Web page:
Part of the Responsive Images series
In installment 1 of this responsive image topic, I talked about how the modern approach to giving site visitors the best combination of image file size and image quality comes down to generating a bunch of versions of the image and letting the browser choose. Further, the browser chooses by being given a choice of sources and/or srcset elements using the HTML picture or img. So the two step process for making image optimization possible for site visitors is: 1) Make a bunch of image files for each image you will display, 2) Create the HTML that allows the browser to know about and choose from the available options.
This sounds like a lot of work to do whenever you want to drop an image in a blog post. Who wants to do all this every time? The correct answer is no one. Anyone who does this manually for every image they want to inflict on their visitors doesn’t understand that the computer is there to work for them instead of the other way around. Fortunately, all modern web frameworks understand this and have solutions in place to tackle image optimization.
Astro Image plugin
In the case of Astro, the official answer to this is the @astrojs/image plugin. For simplicity I’ll just call it Astro Image from now on. To understand what image optimization plugins do, the Astro Image documentation says this:
Images play a big role in overall site performance and usability. Serving properly sized images makes all the difference but is often tricky to automate.
This integration provides
<Picture>components as well as a basic image transformer, with full support for static sites and server-side rendering. The built-in image transformer is also replaceable, opening the door for future integrations that work with your favorite hosted image service.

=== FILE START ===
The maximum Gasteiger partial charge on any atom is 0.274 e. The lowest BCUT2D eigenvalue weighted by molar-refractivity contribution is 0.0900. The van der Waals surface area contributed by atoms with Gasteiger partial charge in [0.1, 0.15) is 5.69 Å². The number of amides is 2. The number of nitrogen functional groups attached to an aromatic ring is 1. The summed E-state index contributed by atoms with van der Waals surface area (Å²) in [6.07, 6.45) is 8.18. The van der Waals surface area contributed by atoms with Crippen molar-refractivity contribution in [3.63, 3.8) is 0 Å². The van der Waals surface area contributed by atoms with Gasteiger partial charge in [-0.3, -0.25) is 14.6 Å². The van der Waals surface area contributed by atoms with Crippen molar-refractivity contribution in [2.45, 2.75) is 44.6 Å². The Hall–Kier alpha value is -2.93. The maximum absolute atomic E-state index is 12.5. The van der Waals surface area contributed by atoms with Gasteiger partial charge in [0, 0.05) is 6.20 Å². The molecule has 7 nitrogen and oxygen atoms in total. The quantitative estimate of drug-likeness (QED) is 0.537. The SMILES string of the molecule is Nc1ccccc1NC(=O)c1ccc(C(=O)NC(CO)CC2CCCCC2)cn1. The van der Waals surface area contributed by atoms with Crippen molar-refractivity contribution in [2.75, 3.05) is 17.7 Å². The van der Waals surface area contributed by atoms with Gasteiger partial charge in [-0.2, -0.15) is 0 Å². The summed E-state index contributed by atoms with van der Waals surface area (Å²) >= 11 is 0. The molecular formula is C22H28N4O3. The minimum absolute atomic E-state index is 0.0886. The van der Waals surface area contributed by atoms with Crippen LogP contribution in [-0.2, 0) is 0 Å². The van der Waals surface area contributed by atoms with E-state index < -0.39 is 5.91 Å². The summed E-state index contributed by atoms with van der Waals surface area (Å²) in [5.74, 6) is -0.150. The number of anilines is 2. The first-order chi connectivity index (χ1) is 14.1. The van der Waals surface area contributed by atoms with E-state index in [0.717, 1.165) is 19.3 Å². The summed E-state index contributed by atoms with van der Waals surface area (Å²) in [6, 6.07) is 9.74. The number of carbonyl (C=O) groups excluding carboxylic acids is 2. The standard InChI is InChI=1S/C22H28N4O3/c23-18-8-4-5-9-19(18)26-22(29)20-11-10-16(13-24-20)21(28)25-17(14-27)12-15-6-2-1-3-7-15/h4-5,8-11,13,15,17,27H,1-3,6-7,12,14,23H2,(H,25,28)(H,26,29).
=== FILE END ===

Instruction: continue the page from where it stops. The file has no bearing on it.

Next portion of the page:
There are a couple key points here. One is providing Image and Picture Astro components. That means you can generate all the html you need with a component like this:
The resulting HTML will be the fully conceived HTML picture element with all the sources and srcsets you need. I added judicious use of carriage returns and tabs to make each of the elements more readable.
You may notice the different file names for each image resolution in the srcset for each of the two sources. If you guessed that the second part of what Astro Image does is generate the different image files for the browser to choose from, you win a virtual round of applause. For each of the widths you specify in the widths attribute of the Astro Image Picture component, Astro Image will generate an image of that width for that source’s file type. For local images, all heights will be calculated to keep the original aspect ratio, while for remote images, an aspect ratio must be provided for Picture to know what height to use.
Astro Image also has an Image component which you can use to create resized images in whatever format you desire. However, there are some limitations to the Image component in Astro Image. You can only generate one size (it does not make use of the HTML img srcset attribute) and one format. This means you need to remember my warning about high resolution screens at the bottom of part 1. This means if you use the Image component, you are going to certainly want to specify a width of 2-3x the pixel width you plan to display the image at.
I use this for my About page selfie image. Below is the Astro component code followed by the resultant HTML.
I actually display the image at 300x300 (which I control in css) and it looks ok on high resolution screens because the image is 600x600.
The Retina wrinkle (again)
Remember last time when I said retina or high resolution displays throw a monkey in the wrench of displaying images? I fooled myself for a long time into thinking Astro Image wasn’t working correctly because I kept forgetting about it, even though I know very well about retina displays and their need for higher resolution images.
But now, because apparently I can’t quit using words, I’ll have to save that for part 3. I want to explain what I did on my Eleventy sites and what I was doing with my Astro sites, and how converting Friends with Beer from one to the other helped me understand my incredible ignorance about how all this works in the first place.